I felt that Parallel Lives was much stronger. Second paragraph of third section of first story: (“The Serpent’s Tooth”, by Rebecca Levene):
Second paragraph of third story (“Jason and the Pirates”, by Dave Stone):
But, on the upside, the fact that in under 24 hours she was due to be married to the Emperor's daughter did have some advantages. For a start, she'd had the chance to ride back into Portred in state, in a carriage pulled by what really did appear to be unicorns. She'd also eaten so much at her victory feast that her prostheses were in danger of popping.
Shamanthra rested the palm of a hand on the palm tree under which she sat, and it obligingly dropped a coconut.The three stories concern the aftermath of the disappearance of Clarissa, the secretary of the Braxiatel collection, with Bernice’s young son. The strongest is Rebecca Levene’s opener, with Bernice herself travelling to a world where gender roles are strongly reinforced and needing to disguise herself as a man. The middle one by Stewart Shergold is a not terribly exciting piece with regular characters Bev and Adrian trapped in a strange seaside hotel. The third piece, by Dave Stone, is fun if you like pirates (not really my thing) and also moves that overall narrative along more satidfactorily than the others.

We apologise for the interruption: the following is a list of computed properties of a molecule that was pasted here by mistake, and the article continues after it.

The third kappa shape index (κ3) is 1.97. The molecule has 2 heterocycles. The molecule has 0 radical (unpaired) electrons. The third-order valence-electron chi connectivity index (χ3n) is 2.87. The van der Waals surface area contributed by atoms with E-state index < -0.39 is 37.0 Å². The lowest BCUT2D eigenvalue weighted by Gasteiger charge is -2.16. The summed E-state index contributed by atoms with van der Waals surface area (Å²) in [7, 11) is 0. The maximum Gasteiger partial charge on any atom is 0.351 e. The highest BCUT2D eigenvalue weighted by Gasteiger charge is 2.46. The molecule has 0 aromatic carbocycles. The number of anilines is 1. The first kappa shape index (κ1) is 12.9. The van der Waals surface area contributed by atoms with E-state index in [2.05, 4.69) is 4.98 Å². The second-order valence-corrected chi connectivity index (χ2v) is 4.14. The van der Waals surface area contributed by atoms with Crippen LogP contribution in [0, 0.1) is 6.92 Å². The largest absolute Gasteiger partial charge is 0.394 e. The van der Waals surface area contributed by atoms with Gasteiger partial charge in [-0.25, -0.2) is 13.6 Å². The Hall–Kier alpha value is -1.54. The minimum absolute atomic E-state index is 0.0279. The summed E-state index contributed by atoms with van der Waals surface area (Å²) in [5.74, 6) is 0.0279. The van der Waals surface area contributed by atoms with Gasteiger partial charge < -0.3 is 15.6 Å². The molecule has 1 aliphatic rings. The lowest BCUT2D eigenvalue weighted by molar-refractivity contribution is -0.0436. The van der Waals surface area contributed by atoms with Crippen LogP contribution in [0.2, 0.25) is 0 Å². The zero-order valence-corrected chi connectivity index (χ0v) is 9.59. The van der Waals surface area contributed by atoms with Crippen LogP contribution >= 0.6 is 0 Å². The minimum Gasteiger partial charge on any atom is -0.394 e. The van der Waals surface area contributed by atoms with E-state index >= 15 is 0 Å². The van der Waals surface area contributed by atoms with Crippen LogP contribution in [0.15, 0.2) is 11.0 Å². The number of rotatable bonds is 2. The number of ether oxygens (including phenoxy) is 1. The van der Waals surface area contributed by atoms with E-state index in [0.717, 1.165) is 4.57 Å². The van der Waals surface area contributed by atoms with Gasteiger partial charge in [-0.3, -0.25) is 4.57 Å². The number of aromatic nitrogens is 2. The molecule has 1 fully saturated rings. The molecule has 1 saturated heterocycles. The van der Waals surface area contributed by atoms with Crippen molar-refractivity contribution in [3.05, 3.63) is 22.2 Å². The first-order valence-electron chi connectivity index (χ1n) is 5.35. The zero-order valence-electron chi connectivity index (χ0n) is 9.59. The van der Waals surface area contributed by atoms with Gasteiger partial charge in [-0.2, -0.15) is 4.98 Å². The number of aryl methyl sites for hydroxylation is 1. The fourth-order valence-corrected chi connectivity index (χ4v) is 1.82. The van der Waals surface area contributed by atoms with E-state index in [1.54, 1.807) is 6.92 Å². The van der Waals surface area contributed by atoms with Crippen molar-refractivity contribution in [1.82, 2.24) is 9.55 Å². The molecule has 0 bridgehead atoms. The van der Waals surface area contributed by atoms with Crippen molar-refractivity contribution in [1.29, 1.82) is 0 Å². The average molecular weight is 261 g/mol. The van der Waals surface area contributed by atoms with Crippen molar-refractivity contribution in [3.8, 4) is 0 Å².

Something Changed introduces a new regular character to the series, Doggles, who wields a History Machine which malfunctions leading to fourteen branching narratives. The third chapter is “Dead Mice”, by Joseph Lidster, and its second paragraph is:
It's a bit like screaming as the bell continues to chime and a thousand universes and a billion and one choices force their way through him and something... no, everything changes as white light starts to explode around him but he holds it back and he makes it stop. And he buttons his jacket, looks at his reflection and, having taken control once more, he breathes in.However all of the chapters between the first and the last are numbered “Chapter Two”; the second paragraph of the final story “After Life” by Simon Guerrier, which is actually numbered “Chapter Three”, is:
She stared down at the loose soil. Hass had encouraged her to help fill in the hole, a shovel at a time. Sweaty, tired, raw, it helped her not to think. She couldn't even manage tears. The grave looked peaceful now. This spot, just next to the greenhouse, always got the sun. It had been a favourite place. He had loved napping here, lying right in the way of the gardeners. Hass used to trip over him. She smiled at that, and tears came.(The grave is that of Wolsey the cat, who is dead in all iterations.)
I found it striking that the fifteen authors of the sixteen chapters (Simon Guerrier tops and tails the book) are all men. I also find it difficult to get invested in a collection of stories each of which effectively has a reset button that brings us back to the end of the first chapter, and most of which involve dealing with the death or disability of one or other of the key characters. So these are a set of character studies and “what ifs”, with some moments of vivid descriptive writing but which deliberately don’t take the overall story arc forward, and it felt a bit pointless to me.